WARNING MAY CONTAIN SOME SPOILERS* FOR GONE GIRL AND SHARP OBJECTS! Last summer I decided I needed to broaden my horizons as far as my reading goes. It is no secret that I am a HEA (Happily Ever After) kind of girl. I read YA, Chick-lit, mystery…only things that I am assured will leave me feeling l satisfied with the overall state of the world.
But if I was going to grown up, I needed to read real and raw writing. I can’t remember exactly how I came across Gillian Flynn’s newest novel Gone Girl but the brief description instantly intrigued me. After reading the short sample I was hooked. I even urged my husband to read it as I tore through the pages, a futile attempt I rarely make. His reading tends to be more post-apocalyptic but I was convinced that there was no way a person could read even a chapter of this book and not be hooked!
Went I reached the end of the book this was my exact reaction:
Why, you may ask, am I telling you about Gone Girl, when this is a review for Flynn’s earlier work Sharp Objects? Because it is important to know that I went into Sharp Objects with two thoughts: first, never trust her narrators and second, do not expect any sort of justice/happy ending.
In hindsight these are two expectations I should probably have when it comes to all novels I read, nevertheless extremely important in Flynn’s work.
Sharp Objects is the story of a reporter who travels to her hometown to cover a series of murders of young girls. The plot gets thick and twisted the moment she arrives home.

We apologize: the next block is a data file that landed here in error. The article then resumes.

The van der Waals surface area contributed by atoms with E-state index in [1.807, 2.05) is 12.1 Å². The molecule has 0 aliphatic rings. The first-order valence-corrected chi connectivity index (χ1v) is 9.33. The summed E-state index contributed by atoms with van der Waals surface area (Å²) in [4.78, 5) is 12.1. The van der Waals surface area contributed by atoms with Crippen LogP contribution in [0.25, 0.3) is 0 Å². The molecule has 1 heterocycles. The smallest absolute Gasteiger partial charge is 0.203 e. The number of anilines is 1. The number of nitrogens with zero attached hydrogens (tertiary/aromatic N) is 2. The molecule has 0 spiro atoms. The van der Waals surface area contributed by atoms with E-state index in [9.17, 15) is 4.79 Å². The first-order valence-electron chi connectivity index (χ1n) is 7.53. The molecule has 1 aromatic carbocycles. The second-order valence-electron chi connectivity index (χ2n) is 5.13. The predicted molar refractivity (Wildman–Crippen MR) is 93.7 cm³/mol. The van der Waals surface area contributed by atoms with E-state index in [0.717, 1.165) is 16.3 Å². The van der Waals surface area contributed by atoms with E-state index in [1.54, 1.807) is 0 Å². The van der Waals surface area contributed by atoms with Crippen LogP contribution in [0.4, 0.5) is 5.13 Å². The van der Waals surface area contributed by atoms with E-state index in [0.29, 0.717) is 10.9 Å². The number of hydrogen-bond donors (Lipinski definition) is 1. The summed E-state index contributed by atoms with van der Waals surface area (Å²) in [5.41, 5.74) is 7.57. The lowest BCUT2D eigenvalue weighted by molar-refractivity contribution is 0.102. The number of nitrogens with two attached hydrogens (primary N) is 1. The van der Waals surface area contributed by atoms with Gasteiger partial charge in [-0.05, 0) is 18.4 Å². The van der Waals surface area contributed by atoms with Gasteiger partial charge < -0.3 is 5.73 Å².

Flynn’s imagery is disgustingly beautiful. There were many times throughout her story, I found myself liking a quote or her imagery so much that my fingers itched to write it down. I only stopped myself for fear of accidentally memorizing it and using it, mis-represented as my own thought. Even now as I write I fear I have taken on her tone, imitation being the sincerest form of flattery.
As an avid mystery reader I have an annoying tendency to try and guess the ending (a tendency that carries itself over into watching movies much to the chagrin of my hubby). That being said I love being wrong. I was not disappointed.
I would recommend this book to anybody who:
- is looking for something dark and well written
- has a high tolerance for gritty, taboo imagery
- and likes fast page turners.
So, as much as I enjoyed being emotional toyed with (not sarcasm) I am probably going to need a good 25 HEA-types books before I can convince myself to read, Dark Places.
*Spoilers being whether or not I considered the endings good or justified or happy.